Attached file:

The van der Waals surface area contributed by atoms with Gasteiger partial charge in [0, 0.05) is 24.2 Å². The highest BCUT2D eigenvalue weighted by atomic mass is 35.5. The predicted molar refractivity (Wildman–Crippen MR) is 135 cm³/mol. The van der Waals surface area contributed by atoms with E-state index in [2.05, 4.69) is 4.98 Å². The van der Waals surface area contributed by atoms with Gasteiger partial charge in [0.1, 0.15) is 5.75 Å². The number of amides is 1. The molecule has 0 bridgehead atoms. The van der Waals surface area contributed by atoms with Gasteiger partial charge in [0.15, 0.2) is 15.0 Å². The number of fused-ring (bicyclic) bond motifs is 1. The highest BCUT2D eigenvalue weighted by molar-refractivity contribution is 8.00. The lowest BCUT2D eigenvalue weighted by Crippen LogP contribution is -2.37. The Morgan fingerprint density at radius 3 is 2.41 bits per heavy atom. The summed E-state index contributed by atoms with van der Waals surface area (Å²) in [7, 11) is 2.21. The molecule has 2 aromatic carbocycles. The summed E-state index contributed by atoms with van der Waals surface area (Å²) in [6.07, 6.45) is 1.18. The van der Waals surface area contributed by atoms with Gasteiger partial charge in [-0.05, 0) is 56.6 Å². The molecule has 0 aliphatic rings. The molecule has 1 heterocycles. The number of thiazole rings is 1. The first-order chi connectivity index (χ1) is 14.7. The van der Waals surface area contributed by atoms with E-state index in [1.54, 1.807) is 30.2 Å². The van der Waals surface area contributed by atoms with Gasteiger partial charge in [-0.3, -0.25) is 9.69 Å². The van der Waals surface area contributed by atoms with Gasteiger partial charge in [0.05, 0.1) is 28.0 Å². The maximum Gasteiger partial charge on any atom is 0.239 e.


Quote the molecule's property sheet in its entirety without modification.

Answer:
The van der Waals surface area contributed by atoms with Gasteiger partial charge in [0, 0.05) is 24.2 Å². The highest BCUT2D eigenvalue weighted by atomic mass is 35.5. The predicted molar refractivity (Wildman–Crippen MR) is 135 cm³/mol. The van der Waals surface area contributed by atoms with E-state index in [2.05, 4.69) is 4.98 Å². The van der Waals surface area contributed by atoms with Gasteiger partial charge in [0.1, 0.15) is 5.75 Å². The number of amides is 1. The molecule has 0 bridgehead atoms. The van der Waals surface area contributed by atoms with Gasteiger partial charge in [0.15, 0.2) is 15.0 Å². The number of fused-ring (bicyclic) bond motifs is 1. The highest BCUT2D eigenvalue weighted by molar-refractivity contribution is 8.00. The lowest BCUT2D eigenvalue weighted by Crippen LogP contribution is -2.37. The Morgan fingerprint density at radius 3 is 2.41 bits per heavy atom. The summed E-state index contributed by atoms with van der Waals surface area (Å²) in [7, 11) is 2.21. The molecule has 2 aromatic carbocycles. The summed E-state index contributed by atoms with van der Waals surface area (Å²) in [6.07, 6.45) is 1.18. The van der Waals surface area contributed by atoms with Gasteiger partial charge in [-0.05, 0) is 56.6 Å². The molecule has 0 aliphatic rings. The molecule has 1 heterocycles. The number of thiazole rings is 1. The first-order chi connectivity index (χ1) is 14.7. The van der Waals surface area contributed by atoms with E-state index in [1.54, 1.807) is 30.2 Å². The van der Waals surface area contributed by atoms with Gasteiger partial charge in [-0.3, -0.25) is 9.69 Å². The van der Waals surface area contributed by atoms with Gasteiger partial charge in [0.05, 0.1) is 28.0 Å². The maximum Gasteiger partial charge on any atom is 0.239 e.